“I was attached to the idea of creating a visually metaphysical atmosphere,” he says. Inspired by the gray palette of Picasso’s Guernica, and working with a confidential but relatively generous budget, Basili and his team took about four months to build 14 buildings, the façade of a church, and the interiors of Lila and Elena’s home, among others. Mieli adds that Ferrante was involved here, too, correcting early plans for the placement of the tunnel, that foreboding telescope of darkness that young Lila and Elena must brave in order to get to the sea.
Finally, there are those shoes. The second half of My Brilliant Friend journeys beyond classrooms and courtyards to New Year’s Eve parties, city excursions, and beach vacations — more inviting scenes for an HBO series — but the book’s tissue coils around a pair of men’s footwear designed by Lila after she is thwarted in her pursuit of a higher education. Despite Elena’s academic opportunities, the shoes stir her envy “because [Lila] knew how to be autonomous, whereas I needed her because she had her things that I couldn’t be a part of.” They also signify Lila’s ferocious intelligence, her ability to recognize the changing fortunes of the neighborhood and harness emerging capitalist forces, despite her impoverished circumstances.
“This was exactly my question the first time I read the book: What would a pair of shoes look like if they were designed by a little girl from a dusty 1950s neighborhood who was used to wearing wrecked shoes?” recalls costume designer Antonella Cannarozzi. “Since Lila was involved, it had to be something unusual, iconoclastic, very different from what she was used to seeing on a daily basis. In this regard, my collaboration with Pierpaolo Piccioli, creative director for Valentino, proved instrumental.”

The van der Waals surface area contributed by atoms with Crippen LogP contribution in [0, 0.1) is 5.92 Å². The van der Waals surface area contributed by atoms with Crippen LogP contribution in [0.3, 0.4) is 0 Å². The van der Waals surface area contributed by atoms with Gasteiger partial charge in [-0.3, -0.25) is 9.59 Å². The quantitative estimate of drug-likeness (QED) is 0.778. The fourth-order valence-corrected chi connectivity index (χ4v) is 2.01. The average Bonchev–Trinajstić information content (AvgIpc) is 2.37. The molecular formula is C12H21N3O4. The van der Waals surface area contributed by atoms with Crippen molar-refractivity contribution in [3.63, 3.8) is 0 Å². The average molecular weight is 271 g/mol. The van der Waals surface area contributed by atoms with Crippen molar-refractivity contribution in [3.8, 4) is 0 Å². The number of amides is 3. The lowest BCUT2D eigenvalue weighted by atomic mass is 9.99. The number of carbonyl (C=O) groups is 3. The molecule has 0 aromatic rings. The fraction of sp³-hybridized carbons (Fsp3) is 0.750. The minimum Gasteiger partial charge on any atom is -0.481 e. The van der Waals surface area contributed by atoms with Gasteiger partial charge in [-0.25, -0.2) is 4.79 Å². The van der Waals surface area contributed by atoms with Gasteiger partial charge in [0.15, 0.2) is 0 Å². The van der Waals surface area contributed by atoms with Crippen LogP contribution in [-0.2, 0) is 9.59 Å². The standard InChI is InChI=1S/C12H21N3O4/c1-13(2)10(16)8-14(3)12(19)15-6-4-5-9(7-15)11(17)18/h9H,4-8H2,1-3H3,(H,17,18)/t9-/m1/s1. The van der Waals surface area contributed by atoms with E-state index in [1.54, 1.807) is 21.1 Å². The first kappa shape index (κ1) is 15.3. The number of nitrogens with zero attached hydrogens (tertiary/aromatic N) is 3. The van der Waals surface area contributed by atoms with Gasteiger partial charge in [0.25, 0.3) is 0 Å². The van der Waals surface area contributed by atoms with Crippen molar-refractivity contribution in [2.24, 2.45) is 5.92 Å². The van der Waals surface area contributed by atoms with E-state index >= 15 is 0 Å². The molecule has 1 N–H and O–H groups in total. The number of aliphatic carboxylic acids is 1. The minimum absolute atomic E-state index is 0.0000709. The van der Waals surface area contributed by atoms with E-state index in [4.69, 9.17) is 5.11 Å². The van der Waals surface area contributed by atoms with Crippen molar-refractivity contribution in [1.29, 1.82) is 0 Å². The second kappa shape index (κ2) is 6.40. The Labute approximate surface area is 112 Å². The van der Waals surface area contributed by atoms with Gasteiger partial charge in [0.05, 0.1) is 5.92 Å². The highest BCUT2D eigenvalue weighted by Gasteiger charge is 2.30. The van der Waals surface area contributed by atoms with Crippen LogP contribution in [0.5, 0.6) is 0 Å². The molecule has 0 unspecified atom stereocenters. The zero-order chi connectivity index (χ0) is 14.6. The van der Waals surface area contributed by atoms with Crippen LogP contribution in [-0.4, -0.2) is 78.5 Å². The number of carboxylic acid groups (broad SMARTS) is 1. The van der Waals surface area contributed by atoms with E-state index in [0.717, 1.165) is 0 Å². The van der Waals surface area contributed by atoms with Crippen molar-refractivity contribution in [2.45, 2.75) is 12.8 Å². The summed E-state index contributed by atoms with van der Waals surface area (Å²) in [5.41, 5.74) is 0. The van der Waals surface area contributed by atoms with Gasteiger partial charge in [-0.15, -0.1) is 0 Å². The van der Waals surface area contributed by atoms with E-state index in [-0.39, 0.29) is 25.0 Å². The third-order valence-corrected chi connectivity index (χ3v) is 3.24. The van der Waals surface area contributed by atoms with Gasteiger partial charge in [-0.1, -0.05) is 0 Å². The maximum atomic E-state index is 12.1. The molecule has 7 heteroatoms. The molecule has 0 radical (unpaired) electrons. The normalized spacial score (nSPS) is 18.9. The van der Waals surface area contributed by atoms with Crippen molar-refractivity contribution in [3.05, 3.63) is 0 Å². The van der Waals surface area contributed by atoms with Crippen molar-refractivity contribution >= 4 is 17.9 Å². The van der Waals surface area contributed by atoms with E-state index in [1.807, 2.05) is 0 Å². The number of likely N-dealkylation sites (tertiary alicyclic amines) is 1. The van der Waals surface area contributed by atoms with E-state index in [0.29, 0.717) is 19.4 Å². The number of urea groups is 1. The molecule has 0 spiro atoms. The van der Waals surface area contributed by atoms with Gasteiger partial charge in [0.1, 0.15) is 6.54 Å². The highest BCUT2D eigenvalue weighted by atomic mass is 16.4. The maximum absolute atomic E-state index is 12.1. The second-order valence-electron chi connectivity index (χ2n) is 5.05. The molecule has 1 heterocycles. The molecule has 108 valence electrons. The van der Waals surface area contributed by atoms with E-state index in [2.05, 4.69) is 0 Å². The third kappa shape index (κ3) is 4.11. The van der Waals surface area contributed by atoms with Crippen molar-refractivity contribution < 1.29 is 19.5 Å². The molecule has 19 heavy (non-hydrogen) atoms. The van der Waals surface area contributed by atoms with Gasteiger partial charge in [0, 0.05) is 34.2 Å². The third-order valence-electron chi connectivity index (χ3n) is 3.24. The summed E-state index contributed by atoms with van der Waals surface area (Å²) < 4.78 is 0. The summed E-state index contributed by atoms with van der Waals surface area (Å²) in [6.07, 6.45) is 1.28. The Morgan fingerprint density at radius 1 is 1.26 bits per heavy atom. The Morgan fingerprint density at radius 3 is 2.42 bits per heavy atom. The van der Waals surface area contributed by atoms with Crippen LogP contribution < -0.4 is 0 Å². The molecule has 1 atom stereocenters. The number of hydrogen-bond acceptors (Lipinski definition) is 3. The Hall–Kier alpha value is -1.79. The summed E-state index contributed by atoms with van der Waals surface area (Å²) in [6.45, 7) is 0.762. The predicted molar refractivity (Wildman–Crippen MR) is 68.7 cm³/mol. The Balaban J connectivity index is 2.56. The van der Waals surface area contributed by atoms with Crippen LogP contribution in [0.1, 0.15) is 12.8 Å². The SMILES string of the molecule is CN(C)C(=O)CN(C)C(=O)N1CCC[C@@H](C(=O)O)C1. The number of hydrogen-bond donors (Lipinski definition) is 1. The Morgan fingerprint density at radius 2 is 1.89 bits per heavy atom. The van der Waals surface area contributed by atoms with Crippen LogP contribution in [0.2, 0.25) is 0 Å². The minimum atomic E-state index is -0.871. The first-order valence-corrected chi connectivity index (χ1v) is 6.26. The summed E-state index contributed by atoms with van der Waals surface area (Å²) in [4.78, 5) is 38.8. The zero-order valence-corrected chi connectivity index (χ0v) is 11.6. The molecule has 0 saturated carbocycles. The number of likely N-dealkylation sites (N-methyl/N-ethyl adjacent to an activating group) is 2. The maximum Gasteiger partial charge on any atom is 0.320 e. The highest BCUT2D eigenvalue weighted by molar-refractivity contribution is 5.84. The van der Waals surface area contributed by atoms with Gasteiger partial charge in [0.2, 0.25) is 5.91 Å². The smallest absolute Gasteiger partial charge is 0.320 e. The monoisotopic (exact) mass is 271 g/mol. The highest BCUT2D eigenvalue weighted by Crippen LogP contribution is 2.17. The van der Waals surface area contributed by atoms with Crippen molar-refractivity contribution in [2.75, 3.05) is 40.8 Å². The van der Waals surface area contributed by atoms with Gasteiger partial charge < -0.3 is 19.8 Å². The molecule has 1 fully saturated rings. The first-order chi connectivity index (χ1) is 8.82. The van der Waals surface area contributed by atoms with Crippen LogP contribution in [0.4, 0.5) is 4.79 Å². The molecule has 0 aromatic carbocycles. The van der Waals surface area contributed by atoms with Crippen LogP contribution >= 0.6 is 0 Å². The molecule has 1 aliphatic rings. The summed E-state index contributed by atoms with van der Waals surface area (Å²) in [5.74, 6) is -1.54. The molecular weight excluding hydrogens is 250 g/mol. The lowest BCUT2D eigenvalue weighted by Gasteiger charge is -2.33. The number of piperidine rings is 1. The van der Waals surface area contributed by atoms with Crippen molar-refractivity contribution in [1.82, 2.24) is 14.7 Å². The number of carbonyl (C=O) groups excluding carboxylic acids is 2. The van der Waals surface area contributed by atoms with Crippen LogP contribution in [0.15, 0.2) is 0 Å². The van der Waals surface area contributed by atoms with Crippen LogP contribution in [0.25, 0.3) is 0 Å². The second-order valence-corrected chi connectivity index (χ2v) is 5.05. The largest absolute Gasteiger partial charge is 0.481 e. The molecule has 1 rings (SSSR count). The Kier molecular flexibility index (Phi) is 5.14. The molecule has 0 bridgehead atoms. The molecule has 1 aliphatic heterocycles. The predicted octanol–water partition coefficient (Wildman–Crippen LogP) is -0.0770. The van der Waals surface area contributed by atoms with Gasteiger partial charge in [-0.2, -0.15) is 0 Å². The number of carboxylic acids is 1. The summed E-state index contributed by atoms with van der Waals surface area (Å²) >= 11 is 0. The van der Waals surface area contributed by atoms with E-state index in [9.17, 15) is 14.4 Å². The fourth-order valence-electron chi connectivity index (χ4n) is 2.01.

Also a Ferrante enthusiast, Piccioli designed a pair of moccasins, white on blood-red leather, which were already in vogue at that time, she explains, but suitable for leisure, a lifestyle distinct from Lila’s. “This is the idea,” she says. “Lila designs a fun pair of shoes although she is not familiar with, nor was she ever exposed to, fashion canons. Using Valentino’s iconic archive, it took us several adjustments on classic moccasins before we attained the model.” A wedding dress was also created and supplied by Maison Valentino. The series is indebted, Cannarozzi adds, “to this high level of Italian craftsmanship.”
With Ferrante hovering at the edges of the production, it seems impossible that there are no further insights into who she really is. Is this her story? Who is her brilliant friend? Will she watch the show? But the mark of a genuine fan is that they respect, and even prefer, her anonymity. “If you told me that Elena Ferrante is right next door, and that by opening that door I could find out who she is, I would not open it,” says Costanzo. The producers agree. “There’s no part of me that believes this could have been written by anyone other than a woman,” says Schuur, “but I feel very lucky in these situations that I have nothing I could offer as far as clues to her identity.”
HBO has yet to green-light a second season, which would tackle the next installment of the Neapolitan Novels, The Story of a New Name. Should that happen, Costanzo doesn’t think he will return to direct, though that was the original plan. Already, the level of attention and expectation has overwhelmed him. “I don’t want to be in Hollywood,” he says. “It’s too noisy and crowded for my sensibility. I am very happy to help with the second season, if there is one, but my duty here was just to help this to be born.”